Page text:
Former Fellow Group - González-Estévez (until 2019)

Stem Cells/Regeneration of Planarians:
The Myth of Immortality

Freshwater planarians are able to regenerate a new individual from a tiny fragment of its own body, no matter whether that fragment comes from its head, trunk, or its tail. The minimum fragment size is as small as 1/279th of a planarian according to the findings of T. H. Morgan (1898), equivalent to approximately 1x104 cells according to Montgomery and Coward (1974). The tremendous regenerative capacity of these animals has made them a favored organism for the study of the mechanisms underlying pattern restoration for more than two centuries.

What makes planarians so plastic? All planarian organs are embedded in a mesodermal tissue called parenchyma, which consists of several non-proliferating cell types and only one mitotically active cell type, the neoblast. Neoblasts are adult stem cells, which account for approximately 15%–25% of all parenchymal cells and include pluripotent stem cells (cNeoblasts). The proliferative capacity and pluripotency of these stem cells underlies the extreme tissue plasticity in planarians.


The process of planarian regeneration itself is special since following injury planarians can completely regenerate all the missing structures in about 7 days. After 7 days, the planarian still has to completely finish the rescaling or remodeling of its body to regain the correct proportions. Our lab is interested in understanding how stem cells are regulated in order to allow regeneration to occur.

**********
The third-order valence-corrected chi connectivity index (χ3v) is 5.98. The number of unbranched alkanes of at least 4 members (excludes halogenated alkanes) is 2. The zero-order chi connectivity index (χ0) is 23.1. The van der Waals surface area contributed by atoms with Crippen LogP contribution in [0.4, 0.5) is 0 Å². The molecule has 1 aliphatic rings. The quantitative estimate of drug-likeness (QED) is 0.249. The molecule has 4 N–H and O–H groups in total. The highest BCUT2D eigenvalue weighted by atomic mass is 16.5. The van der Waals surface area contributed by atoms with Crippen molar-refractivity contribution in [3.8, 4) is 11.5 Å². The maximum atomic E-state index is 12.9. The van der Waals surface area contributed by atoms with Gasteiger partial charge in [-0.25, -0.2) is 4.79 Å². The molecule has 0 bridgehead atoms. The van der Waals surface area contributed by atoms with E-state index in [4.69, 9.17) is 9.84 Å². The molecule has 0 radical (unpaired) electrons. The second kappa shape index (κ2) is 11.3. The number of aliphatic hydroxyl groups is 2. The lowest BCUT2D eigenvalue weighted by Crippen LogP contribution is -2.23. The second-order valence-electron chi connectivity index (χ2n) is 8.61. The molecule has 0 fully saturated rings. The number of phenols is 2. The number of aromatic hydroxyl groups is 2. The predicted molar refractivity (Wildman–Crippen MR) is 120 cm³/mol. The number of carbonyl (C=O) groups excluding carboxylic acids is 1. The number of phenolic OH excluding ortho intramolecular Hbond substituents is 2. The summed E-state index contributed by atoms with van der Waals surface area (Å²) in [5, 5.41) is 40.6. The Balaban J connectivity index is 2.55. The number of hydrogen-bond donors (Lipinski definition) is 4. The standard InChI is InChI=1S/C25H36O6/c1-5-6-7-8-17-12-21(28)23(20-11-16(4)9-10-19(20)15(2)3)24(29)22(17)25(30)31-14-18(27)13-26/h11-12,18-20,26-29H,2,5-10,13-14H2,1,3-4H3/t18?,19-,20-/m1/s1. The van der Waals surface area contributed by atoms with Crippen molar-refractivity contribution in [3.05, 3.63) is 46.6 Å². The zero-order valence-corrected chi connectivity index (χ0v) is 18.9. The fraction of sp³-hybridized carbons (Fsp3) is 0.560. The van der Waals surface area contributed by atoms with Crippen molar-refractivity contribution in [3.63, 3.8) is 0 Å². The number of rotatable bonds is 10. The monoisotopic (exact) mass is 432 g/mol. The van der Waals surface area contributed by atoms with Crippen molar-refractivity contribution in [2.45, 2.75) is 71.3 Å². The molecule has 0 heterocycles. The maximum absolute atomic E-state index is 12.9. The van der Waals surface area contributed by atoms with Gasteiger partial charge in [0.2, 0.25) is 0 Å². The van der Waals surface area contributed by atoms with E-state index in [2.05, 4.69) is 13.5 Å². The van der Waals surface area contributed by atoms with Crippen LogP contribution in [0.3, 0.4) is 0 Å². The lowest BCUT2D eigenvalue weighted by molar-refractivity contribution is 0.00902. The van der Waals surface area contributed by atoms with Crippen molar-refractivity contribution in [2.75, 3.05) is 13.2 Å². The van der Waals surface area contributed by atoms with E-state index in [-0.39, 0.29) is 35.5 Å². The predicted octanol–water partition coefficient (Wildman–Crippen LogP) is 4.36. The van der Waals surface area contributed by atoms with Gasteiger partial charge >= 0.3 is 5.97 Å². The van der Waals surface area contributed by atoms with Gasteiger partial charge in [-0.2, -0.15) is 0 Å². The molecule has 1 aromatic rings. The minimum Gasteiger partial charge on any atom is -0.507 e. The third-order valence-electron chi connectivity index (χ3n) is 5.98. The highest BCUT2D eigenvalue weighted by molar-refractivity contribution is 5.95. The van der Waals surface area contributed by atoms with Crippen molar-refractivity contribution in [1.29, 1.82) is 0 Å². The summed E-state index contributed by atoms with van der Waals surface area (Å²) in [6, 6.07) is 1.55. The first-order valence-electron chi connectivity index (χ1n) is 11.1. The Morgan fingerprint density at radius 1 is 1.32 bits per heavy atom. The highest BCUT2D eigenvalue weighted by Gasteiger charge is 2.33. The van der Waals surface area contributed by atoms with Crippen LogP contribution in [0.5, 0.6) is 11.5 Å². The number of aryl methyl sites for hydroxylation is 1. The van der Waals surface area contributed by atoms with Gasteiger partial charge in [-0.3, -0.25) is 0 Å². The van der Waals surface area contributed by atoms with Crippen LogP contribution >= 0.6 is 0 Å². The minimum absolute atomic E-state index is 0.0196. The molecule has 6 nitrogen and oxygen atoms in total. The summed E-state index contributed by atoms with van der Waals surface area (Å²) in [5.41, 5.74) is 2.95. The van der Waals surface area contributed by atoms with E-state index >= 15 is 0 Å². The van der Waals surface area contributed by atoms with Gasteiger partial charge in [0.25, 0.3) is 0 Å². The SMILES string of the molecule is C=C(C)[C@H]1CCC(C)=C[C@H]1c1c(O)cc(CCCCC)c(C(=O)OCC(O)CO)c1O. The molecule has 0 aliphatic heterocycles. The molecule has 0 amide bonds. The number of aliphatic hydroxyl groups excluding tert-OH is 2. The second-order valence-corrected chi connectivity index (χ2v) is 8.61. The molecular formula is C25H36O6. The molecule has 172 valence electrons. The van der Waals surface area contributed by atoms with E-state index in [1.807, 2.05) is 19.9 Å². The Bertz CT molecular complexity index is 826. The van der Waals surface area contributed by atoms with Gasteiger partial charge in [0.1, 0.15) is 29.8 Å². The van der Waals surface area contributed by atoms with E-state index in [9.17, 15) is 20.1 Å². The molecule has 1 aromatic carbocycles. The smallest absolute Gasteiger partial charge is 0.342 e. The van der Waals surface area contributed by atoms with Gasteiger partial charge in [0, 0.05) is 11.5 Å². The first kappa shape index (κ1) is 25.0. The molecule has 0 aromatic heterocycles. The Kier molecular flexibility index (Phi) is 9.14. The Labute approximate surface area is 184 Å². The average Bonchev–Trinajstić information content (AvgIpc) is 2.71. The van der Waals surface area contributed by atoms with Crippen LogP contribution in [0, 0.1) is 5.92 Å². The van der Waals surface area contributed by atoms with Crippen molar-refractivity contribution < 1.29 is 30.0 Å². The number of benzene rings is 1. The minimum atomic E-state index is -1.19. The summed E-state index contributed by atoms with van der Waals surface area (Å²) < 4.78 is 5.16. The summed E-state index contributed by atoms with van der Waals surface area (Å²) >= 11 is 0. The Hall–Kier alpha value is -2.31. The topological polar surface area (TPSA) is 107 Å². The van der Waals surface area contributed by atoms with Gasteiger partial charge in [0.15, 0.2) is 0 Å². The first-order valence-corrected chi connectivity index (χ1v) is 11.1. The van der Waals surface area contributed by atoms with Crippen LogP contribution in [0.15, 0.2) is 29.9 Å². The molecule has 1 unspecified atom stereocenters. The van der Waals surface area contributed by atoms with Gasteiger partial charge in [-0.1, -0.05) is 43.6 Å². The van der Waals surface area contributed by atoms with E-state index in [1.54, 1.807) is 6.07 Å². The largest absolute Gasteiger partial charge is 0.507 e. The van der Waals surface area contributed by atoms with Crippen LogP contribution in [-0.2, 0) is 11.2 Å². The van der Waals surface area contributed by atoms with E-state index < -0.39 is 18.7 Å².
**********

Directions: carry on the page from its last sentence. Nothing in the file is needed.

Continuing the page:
Most planarians tolerate long periods of starvation, and during this time they shrink from an adult size to, and sometimes beyond, the initial size at hatching. First, food reserves from the gastrodermis and parenchyma are used up and later testis, copulatory organs and ovaries get digested. More surprisingly, when food is given to shrunken individuals, they grow again to adult size and all the reproductive structures appear again. This process may alternate back and forth for long periods without apparent impairment of the individual or to its future maturing and breeding capacities. Amazingly during this time they are able to maintain a stable population of stem cells. Growing/degrowing is a continuous process in planarian life and thus there is a continuous rescaling and re-patterning of their bodies. This means that planarians should have a very precise regulation of stem cells during these processes.

We are especially interested in understanding how the process of starvation regulates stem cells. In old literature there are several indications that planarians have an increased potential to regenerate when they are starved. Since it has been suggested that the effects of caloric restriction delaying aging in many organisms are at least in part due to an enhancement in stem cell function, it will be very interesting to explore whether this is also the case for planarian starvation.


Cristina González-Estévez
Former Fellow Group Leader